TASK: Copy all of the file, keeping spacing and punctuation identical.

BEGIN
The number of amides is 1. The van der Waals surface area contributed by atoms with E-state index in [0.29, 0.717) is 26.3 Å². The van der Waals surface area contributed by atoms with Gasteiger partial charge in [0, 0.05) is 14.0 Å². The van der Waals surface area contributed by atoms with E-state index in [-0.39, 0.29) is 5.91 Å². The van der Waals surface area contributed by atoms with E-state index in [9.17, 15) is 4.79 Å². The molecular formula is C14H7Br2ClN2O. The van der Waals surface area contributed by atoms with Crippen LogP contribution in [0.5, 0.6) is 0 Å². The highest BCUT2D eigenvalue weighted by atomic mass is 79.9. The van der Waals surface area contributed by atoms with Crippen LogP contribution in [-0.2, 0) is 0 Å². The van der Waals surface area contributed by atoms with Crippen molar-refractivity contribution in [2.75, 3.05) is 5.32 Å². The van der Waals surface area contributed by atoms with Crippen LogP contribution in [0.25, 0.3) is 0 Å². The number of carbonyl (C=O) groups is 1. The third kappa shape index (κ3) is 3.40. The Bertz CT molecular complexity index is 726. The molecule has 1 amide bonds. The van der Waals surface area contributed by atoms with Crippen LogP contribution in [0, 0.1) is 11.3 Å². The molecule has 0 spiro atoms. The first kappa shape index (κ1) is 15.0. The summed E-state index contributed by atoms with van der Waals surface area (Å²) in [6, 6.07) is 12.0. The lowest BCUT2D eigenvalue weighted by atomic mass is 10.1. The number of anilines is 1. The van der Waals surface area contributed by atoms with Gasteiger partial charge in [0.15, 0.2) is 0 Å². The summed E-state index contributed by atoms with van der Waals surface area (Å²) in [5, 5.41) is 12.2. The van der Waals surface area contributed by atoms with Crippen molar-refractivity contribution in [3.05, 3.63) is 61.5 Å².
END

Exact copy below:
The number of amides is 1. The van der Waals surface area contributed by atoms with E-state index in [0.29, 0.717) is 26.3 Å². The van der Waals surface area contributed by atoms with Gasteiger partial charge in [0, 0.05) is 14.0 Å². The van der Waals surface area contributed by atoms with E-state index in [-0.39, 0.29) is 5.91 Å². The van der Waals surface area contributed by atoms with E-state index in [9.17, 15) is 4.79 Å². The molecular formula is C14H7Br2ClN2O. The van der Waals surface area contributed by atoms with Crippen LogP contribution in [0.5, 0.6) is 0 Å². The highest BCUT2D eigenvalue weighted by atomic mass is 79.9. The van der Waals surface area contributed by atoms with Crippen LogP contribution in [-0.2, 0) is 0 Å². The van der Waals surface area contributed by atoms with Crippen molar-refractivity contribution in [2.75, 3.05) is 5.32 Å². The van der Waals surface area contributed by atoms with Crippen LogP contribution in [0.25, 0.3) is 0 Å². The number of carbonyl (C=O) groups is 1. The third kappa shape index (κ3) is 3.40. The Bertz CT molecular complexity index is 726. The molecule has 1 amide bonds. The van der Waals surface area contributed by atoms with Crippen LogP contribution in [0, 0.1) is 11.3 Å². The molecule has 0 spiro atoms. The first kappa shape index (κ1) is 15.0. The summed E-state index contributed by atoms with van der Waals surface area (Å²) in [6, 6.07) is 12.0. The lowest BCUT2D eigenvalue weighted by atomic mass is 10.1. The number of anilines is 1. The van der Waals surface area contributed by atoms with Gasteiger partial charge in [0.15, 0.2) is 0 Å². The summed E-state index contributed by atoms with van der Waals surface area (Å²) in [5, 5.41) is 12.2. The van der Waals surface area contributed by atoms with Crippen molar-refractivity contribution in [3.05, 3.63) is 61.5 Å².